At Cisco Talos, we need customers to be able to provide feedback at all times, whether it be about false positives, false negatives, or missed categories. Because we deal with an abundance of data across our platforms — such as IPS alerts, AMP alerts and more — feedback helps us test the efficacy of those alerts and systems promptly.

Today, there are several ways of doing this: calling Cisco Support (aka TAC), submitting a dispute through, or, plus a myriad of other ways — each winding up in a different “system” for Talos to deal with on our side. The days of that confusion are numbered.

We’ve been silently working on a streamlined experience, not only for the customers but for our workflow as well.  We asked ourselves the question, “What is the easiest way we can enable a customer to get disputes to us, deal with it the fastest way possible, and get that information back to the customer in the most efficient manner?”

The merging of into started to make this easier. The merge allowed any user on the internet to look up the reputation of any IP or domain and see any information Talos has on that entry at the time. We enabled this through, what we call, the Talos Reputation Center. This not only gave users the ability to look something up manually, but also gave them information about who the highest volume senders were, or data by network owner or even by country.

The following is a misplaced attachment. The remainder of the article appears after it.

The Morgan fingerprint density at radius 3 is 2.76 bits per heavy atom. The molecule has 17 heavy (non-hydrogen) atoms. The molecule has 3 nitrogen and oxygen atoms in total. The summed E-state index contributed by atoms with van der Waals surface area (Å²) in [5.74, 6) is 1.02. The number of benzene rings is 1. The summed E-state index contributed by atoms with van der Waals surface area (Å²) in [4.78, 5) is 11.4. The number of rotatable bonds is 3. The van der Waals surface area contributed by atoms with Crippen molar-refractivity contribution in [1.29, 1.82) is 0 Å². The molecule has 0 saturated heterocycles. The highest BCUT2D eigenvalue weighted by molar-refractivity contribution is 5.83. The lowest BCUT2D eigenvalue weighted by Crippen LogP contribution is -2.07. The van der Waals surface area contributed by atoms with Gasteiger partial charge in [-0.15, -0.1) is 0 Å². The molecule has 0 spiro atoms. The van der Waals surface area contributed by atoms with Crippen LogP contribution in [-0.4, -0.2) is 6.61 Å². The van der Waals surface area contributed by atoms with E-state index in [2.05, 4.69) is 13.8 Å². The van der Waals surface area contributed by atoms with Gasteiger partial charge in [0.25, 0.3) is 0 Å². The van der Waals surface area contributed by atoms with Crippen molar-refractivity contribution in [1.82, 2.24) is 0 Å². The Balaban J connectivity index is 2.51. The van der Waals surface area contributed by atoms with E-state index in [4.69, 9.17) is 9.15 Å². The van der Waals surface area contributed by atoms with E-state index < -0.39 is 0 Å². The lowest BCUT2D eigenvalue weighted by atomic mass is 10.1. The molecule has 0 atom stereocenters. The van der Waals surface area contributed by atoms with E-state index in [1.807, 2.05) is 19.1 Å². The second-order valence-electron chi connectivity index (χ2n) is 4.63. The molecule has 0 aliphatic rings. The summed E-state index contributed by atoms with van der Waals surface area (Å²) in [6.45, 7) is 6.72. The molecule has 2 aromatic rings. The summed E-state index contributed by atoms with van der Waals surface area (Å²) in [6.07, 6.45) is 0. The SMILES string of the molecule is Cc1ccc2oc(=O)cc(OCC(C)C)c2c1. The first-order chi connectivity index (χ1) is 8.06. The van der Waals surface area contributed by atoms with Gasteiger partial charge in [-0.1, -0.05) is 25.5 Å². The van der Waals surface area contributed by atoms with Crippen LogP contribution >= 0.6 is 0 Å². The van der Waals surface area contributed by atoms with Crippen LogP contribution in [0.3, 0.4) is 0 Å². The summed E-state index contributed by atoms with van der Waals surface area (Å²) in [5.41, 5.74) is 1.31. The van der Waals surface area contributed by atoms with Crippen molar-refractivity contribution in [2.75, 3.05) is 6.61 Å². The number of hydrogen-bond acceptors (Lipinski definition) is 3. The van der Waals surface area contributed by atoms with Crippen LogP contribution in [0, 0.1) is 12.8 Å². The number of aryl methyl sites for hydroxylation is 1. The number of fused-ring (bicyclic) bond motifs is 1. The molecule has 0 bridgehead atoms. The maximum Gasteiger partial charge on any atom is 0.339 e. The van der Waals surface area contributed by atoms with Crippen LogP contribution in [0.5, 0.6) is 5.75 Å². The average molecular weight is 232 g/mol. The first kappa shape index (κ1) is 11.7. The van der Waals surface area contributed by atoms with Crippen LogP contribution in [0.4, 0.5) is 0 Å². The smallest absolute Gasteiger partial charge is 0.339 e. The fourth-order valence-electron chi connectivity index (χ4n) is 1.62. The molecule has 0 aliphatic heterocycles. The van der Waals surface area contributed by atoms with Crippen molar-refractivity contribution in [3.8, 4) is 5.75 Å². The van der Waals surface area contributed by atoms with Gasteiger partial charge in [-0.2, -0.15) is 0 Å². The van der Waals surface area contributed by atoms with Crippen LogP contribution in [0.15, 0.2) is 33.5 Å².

This provided the ability for a customer to directly dispute the findings of our systems by clicking this link:

That would take the customer to our dispute support center.  Hundreds of tickets a week flow into this system and are processed by our team. This was carried over from the website, and was for non-customers.

Earlier this year, we set off on a journey to make filing disputes with Talos easy for customers and free users ( legacy users) alike. We’re doing this through

Next week, we’ll be taking this a step further — we’re going to be changing how the dispute system functions. We will require users to log in with their CCO ID (Cisco Connection Online ID). We’ve had this in a silent beta for the past two weeks, and already more than 600 people have logged into using their CCO ID.

Starting July 30, this will be mandatory for everyone wishing to file a dispute on If a user does not have a CCO ID through Cisco, they will be asked to create a guest account (which is free).

There are numerous benefits to this change. The new dispute system will link the dispute ticketing system and our analysts closely together. This will allow greater interactivity between our analysts and customers, allowing our customers to log into their account on and see the resolution of every dispute they have ever filed through the new system. It will set the stage for further consolidation of ticketing systems later this year, which we will announce closer to the rollout.

We look forward to providing users with a better customer experience through the dispute system on the website. More information will be coming over the next couple of months during the rollout.